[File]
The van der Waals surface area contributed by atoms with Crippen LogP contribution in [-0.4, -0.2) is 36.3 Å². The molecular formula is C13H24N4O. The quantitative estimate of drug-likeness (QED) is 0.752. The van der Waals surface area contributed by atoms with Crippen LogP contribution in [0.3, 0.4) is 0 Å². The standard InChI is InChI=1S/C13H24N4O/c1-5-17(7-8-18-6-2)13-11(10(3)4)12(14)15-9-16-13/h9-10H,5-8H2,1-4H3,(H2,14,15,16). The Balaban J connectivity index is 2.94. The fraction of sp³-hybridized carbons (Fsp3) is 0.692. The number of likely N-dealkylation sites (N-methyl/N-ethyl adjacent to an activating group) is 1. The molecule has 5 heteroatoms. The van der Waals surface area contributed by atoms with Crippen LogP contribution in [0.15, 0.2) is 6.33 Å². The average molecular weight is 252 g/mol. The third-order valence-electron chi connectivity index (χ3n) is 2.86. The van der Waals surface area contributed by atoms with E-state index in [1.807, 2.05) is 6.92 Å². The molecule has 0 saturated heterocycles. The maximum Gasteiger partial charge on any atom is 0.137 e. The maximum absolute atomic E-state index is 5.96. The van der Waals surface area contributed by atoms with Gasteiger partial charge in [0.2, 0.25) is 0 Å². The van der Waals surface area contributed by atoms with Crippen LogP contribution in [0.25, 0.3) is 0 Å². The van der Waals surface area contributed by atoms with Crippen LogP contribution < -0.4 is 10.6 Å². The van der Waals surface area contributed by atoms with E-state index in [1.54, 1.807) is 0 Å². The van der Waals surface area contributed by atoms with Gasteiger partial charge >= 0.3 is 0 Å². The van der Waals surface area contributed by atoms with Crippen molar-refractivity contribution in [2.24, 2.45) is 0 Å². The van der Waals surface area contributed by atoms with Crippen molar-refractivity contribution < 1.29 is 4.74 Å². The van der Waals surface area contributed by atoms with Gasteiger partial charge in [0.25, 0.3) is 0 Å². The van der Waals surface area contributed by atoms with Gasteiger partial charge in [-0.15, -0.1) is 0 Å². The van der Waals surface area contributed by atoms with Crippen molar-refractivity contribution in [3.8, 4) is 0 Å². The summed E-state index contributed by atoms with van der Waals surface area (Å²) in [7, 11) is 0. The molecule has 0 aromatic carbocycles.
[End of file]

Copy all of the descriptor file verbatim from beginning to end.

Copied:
The van der Waals surface area contributed by atoms with Crippen LogP contribution in [-0.4, -0.2) is 36.3 Å². The molecular formula is C13H24N4O. The quantitative estimate of drug-likeness (QED) is 0.752. The van der Waals surface area contributed by atoms with Crippen LogP contribution in [0.3, 0.4) is 0 Å². The standard InChI is InChI=1S/C13H24N4O/c1-5-17(7-8-18-6-2)13-11(10(3)4)12(14)15-9-16-13/h9-10H,5-8H2,1-4H3,(H2,14,15,16). The Balaban J connectivity index is 2.94. The fraction of sp³-hybridized carbons (Fsp3) is 0.692. The number of likely N-dealkylation sites (N-methyl/N-ethyl adjacent to an activating group) is 1. The molecule has 5 heteroatoms. The van der Waals surface area contributed by atoms with Crippen LogP contribution in [0.15, 0.2) is 6.33 Å². The average molecular weight is 252 g/mol. The third-order valence-electron chi connectivity index (χ3n) is 2.86. The van der Waals surface area contributed by atoms with E-state index in [1.807, 2.05) is 6.92 Å². The molecule has 0 saturated heterocycles. The maximum Gasteiger partial charge on any atom is 0.137 e. The maximum absolute atomic E-state index is 5.96. The van der Waals surface area contributed by atoms with Gasteiger partial charge in [0.2, 0.25) is 0 Å². The van der Waals surface area contributed by atoms with Crippen LogP contribution in [0.25, 0.3) is 0 Å². The van der Waals surface area contributed by atoms with Crippen LogP contribution < -0.4 is 10.6 Å². The van der Waals surface area contributed by atoms with E-state index in [1.54, 1.807) is 0 Å². The van der Waals surface area contributed by atoms with Gasteiger partial charge >= 0.3 is 0 Å². The van der Waals surface area contributed by atoms with Crippen molar-refractivity contribution in [2.24, 2.45) is 0 Å². The van der Waals surface area contributed by atoms with Crippen molar-refractivity contribution < 1.29 is 4.74 Å². The van der Waals surface area contributed by atoms with Gasteiger partial charge in [0.25, 0.3) is 0 Å². The van der Waals surface area contributed by atoms with Gasteiger partial charge in [-0.15, -0.1) is 0 Å². The van der Waals surface area contributed by atoms with Crippen molar-refractivity contribution in [3.8, 4) is 0 Å². The summed E-state index contributed by atoms with van der Waals surface area (Å²) in [7, 11) is 0. The molecule has 0 aromatic carbocycles.